• @Kekkerz86 The organization that I do that I forgot to mention is that I treat my week like I am in college. Tues Thurs say 6-9 is one project, M W F is another project/ sketchbook/ studies or research even. Sometimes I switch the days up. I block time out in my days is what I'm saying.



  • I think process is something very personal, and as long as you create one that works for you (which may take a bit of trial and error) everything is legit.
    My process relies heavily on the fact that I work digitally and I'm very familiar with the whole Adobe CC family - so InDesign and CC libraries play a big part. That would not work for everybody, especially if you don't work digitally.
    A few items I can suggest to pay attention to as you develop your own process are:

    • rigorous folder structure and file naming - however you want to structure and name your files, develop a system of folders and file naming and stick with it religiously. That alone can save you hours of time and make any other way to track your work pointless (for example, I keep my thumbs, sketches, WIPs and finals in separate folders - so I always know how far I am in a book just by looking at my folder content);

    • Backup. Constantly, and if possible in multiple copies.

    • Find a convenient way to transfer files. Wether it's Dropbox, WeTransfer, iCloud or any other system, you will need to send multiple and sometimes very large files back and forth and you need a convenient way to do that.

    • Work on the whole book at once in phases. Thumbnails first, for the whole book. Then sketches. Then color comps. Lee goes as far as to split the finalisation in phases and go through the whole book at each phase - I do that occasionally, but mostly I do the final render one page at a time.

    • I use one random page to establish the process. Sometimes I do multiple different renders of a whole vignette or a section of a spread and see which process works best and gives the result I want. I take notes of the chosen process (sequence of steps, brushes used, etc...)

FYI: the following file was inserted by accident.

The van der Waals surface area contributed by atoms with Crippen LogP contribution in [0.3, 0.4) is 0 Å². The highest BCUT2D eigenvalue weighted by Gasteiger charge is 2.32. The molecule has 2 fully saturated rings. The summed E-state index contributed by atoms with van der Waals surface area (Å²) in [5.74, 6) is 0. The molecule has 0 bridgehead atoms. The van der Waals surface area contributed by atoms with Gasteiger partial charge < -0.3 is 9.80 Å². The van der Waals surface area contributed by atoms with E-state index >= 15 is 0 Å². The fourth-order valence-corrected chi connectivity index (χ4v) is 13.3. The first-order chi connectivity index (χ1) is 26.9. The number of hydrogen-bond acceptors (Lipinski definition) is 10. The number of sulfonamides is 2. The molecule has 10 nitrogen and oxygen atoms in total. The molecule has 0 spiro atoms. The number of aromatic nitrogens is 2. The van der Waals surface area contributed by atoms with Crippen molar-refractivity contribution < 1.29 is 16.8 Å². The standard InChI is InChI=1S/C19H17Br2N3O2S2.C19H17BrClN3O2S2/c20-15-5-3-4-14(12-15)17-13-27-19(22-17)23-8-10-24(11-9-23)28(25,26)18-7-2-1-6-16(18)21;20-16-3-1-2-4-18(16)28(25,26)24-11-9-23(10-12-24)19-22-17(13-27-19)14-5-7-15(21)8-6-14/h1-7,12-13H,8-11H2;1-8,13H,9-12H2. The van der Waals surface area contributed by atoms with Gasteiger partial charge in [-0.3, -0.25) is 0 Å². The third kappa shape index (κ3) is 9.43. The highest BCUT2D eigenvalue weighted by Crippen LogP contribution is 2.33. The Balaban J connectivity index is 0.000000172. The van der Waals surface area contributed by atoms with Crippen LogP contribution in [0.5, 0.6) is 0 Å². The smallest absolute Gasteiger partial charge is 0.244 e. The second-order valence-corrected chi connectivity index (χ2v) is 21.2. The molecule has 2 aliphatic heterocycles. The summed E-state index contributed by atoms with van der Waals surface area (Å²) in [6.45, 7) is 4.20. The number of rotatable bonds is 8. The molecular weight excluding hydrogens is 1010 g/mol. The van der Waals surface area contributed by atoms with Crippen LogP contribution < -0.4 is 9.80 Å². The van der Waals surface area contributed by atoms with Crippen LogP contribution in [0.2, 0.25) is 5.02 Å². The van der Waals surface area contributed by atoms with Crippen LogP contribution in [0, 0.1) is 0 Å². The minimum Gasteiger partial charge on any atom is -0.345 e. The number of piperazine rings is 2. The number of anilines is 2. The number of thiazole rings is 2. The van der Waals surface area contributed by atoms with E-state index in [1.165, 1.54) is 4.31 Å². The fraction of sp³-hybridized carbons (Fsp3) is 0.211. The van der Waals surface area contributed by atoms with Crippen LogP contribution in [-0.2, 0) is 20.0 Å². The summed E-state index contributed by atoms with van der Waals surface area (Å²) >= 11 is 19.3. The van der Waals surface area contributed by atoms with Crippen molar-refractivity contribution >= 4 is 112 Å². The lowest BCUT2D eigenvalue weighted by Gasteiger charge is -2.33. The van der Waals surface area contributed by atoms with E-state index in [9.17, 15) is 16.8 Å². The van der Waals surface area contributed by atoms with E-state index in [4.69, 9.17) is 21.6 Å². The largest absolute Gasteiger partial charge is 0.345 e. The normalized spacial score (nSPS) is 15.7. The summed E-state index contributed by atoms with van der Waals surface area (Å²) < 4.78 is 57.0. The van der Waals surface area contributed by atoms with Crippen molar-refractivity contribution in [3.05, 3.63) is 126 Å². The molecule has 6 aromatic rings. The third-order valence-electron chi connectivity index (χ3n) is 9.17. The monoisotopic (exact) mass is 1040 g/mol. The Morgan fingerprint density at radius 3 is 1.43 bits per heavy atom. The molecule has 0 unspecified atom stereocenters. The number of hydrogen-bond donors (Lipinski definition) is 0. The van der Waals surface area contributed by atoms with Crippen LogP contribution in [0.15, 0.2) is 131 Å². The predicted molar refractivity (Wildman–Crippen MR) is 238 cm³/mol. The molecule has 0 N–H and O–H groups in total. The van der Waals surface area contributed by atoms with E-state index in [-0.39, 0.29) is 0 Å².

• I find I cannot really judge how much time a book needs at the beginning. I need to go through a few pages first, because I tend to be a lot slower at the beginning and speed up as I get used to the characters and the settings. After the first few pages are finished, I can calculate how much approximately each spread will take (each illustration is different, of course) and make a time plan.

    • When you have more than one project with similar deadlines, you have a choice: either you work on one project at a time and finish one before the other or you split your time among the two. I prefer the first, if possible - I find hopping between different projects jarring - but sometimes you do need to take a break and do something else. And then, of course, you sometimes just wait for feedback, and then it's the perfect time to do other stuff.



  • Not sure I can add much more, other than my good old whiteboard where I keep the delivery dates (bookmap, roughs, finished sketches, color studies, finished art) up and always on my mind. My biggest thing is to never allow those dates to slip! Especially the early ones. sometimes it means a working weekend or an all-nighter. But I've found (from experience) that staying on top of a book in the early stages allows for a more relaxed finished art stage. And that's the one that counts!

    I know that some illustrators are very calendar oriented, or they use post-its so that they can visually see how many have been accomplished and how many are left. Something like the image below. If it works for you then I encourage it. Anything that allows you to feel that a project is under control0_1528516947685_4d453d0c2cc4372af5a108fdbe2c50c8.jpg



  • @davidhohn I am impressed and humbled by this level of organized thinking.



  • @eli I know right?! We can all aspire . . .